75th National Folk Festival: A tremendous gift to Greensboro

The 75th National Folk Festival was an astounding success, bringing 100,000-plus people to downtown Greensboro Sept. 11-13. It was also a tremendous gift to our city, thanks to the support of so many, including more than 1,000 volunteers. As the local host, ArtsGreensboro would like to thank a few specific people and organizations who made the festival a big hit for its first North Carolina visit.

Kudos to the city of Greensboro: Mayor Nancy Vaughan and our City Council; City Manager Jim Westmoreland; Assistant City Managers Chris Wilson and David Parrish; and, especially, Reggie Delahanty, of the city’s economic development and business support office, who along with Cecelia Thompson of Action Greensboro first brought the festival opportunity to our attention.

City staff performed far above and beyond the call of duty in helping to get the city ready for and putting on the festival. Special recognition goes to city staffers Josh Sherrick and Donnie Turlington, as well as Trent Walker and the other Greensboro police officers who were, in fact, the festival’s true goodwill ambassadors. Friendly police presence on each corner helped the downtown environment feel safe for families; officers were a great help in answering questions and helping people find their way around.

Major first-in partners included Convention and Visitors Bureau President Henri Fourier, board Chairman Bernie Mann and the wonderful CVB staff, as well as the leadership of Action Greensboro.

Additional help came from Downtown Greensboro Inc., led by its president, Zack Matheny, and support from Guilford County. The early commitments of these organizations and foundations were the tipping point in Greensboro’s successful bid over 31 other cities to attract the festival.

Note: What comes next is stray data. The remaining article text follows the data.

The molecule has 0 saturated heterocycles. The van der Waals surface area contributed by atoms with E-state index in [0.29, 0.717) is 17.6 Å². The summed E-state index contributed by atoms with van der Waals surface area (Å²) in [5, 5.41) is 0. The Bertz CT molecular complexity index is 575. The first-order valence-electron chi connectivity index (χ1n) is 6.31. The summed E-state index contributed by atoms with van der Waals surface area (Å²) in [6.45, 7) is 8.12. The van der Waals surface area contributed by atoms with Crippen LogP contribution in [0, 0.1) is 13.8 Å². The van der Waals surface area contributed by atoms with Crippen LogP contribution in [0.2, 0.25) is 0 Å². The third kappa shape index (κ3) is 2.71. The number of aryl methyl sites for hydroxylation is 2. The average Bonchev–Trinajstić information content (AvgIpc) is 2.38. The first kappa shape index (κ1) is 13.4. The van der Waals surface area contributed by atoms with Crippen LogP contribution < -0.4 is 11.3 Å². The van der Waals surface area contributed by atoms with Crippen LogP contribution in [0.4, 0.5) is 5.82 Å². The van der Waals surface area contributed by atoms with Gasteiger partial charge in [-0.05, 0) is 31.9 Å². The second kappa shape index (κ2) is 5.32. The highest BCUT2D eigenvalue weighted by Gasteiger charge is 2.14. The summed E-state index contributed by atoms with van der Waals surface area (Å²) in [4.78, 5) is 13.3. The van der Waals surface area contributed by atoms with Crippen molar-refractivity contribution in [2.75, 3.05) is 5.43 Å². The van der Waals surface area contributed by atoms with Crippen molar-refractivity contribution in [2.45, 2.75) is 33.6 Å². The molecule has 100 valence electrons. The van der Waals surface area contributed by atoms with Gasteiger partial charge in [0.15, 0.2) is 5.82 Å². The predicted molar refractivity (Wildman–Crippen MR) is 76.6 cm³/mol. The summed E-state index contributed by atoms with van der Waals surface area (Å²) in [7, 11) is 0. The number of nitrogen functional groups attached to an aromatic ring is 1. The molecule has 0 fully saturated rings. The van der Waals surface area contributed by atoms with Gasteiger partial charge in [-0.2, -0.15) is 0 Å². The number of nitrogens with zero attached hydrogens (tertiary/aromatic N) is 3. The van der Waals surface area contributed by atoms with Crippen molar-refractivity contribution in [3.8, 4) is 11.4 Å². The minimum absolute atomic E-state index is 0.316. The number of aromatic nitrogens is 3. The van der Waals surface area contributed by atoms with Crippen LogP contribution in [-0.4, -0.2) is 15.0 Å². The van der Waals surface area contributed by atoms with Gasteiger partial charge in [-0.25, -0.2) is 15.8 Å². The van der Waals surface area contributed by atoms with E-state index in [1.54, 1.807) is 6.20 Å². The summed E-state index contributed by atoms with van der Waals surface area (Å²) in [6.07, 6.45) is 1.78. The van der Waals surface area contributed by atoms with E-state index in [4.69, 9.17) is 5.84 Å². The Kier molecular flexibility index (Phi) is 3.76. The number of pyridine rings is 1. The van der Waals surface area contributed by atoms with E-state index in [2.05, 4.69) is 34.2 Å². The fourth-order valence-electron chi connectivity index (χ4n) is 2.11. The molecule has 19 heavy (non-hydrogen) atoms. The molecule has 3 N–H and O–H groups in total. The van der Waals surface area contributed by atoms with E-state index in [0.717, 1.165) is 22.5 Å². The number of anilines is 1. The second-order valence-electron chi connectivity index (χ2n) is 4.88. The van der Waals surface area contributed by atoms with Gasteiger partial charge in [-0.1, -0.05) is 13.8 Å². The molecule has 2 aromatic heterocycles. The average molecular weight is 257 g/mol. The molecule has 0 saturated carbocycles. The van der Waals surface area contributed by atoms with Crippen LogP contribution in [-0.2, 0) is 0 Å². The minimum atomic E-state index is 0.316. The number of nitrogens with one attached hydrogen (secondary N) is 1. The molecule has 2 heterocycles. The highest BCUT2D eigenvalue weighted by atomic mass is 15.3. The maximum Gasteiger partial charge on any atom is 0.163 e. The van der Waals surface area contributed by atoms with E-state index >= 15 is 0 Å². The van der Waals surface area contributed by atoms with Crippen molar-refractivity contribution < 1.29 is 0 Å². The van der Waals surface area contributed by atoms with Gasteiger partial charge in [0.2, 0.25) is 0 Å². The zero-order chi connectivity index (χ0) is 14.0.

It was, of course, the financial support of our sponsors that made the festival possible and free. Special thanks to the festival’s honorary chairwoman, Linda Carlisle, for her leadership in helping ArtsGreensboro secure more than $1.2 million to co-produce the festival. Thanks, too, to the board and staff of ArtsGreensboro and special efforts of local festival Director Amy Grossmann, in addition to the experience and leadership of our co-producers at the National Council for the Traditional Arts.

The media told our story to potential audiences. Thanks to colleagues at NPR, the festival was featured on the popular “All Things Considered.” Media sponsorships included the News & Record, Fox 8, Our State Magazine, I Heart Media, Capitol Broadcasting, UNC-TV, and others, including WFDD, which also broadcast four hours of the festival to listeners across 32 counties.

But finally, it is the audiences to whom we are most grateful — the thousands who came out not really knowing what to expect but finding it so exciting and diverse that they came back for more on a second and even third day. I hope we looked as good to you as you looked to us and that you are looking forward to 2016 as eagerly as we are.

– Thomas Philion, President & CEO of ArtsGreensboro

See original article at Greensboro.com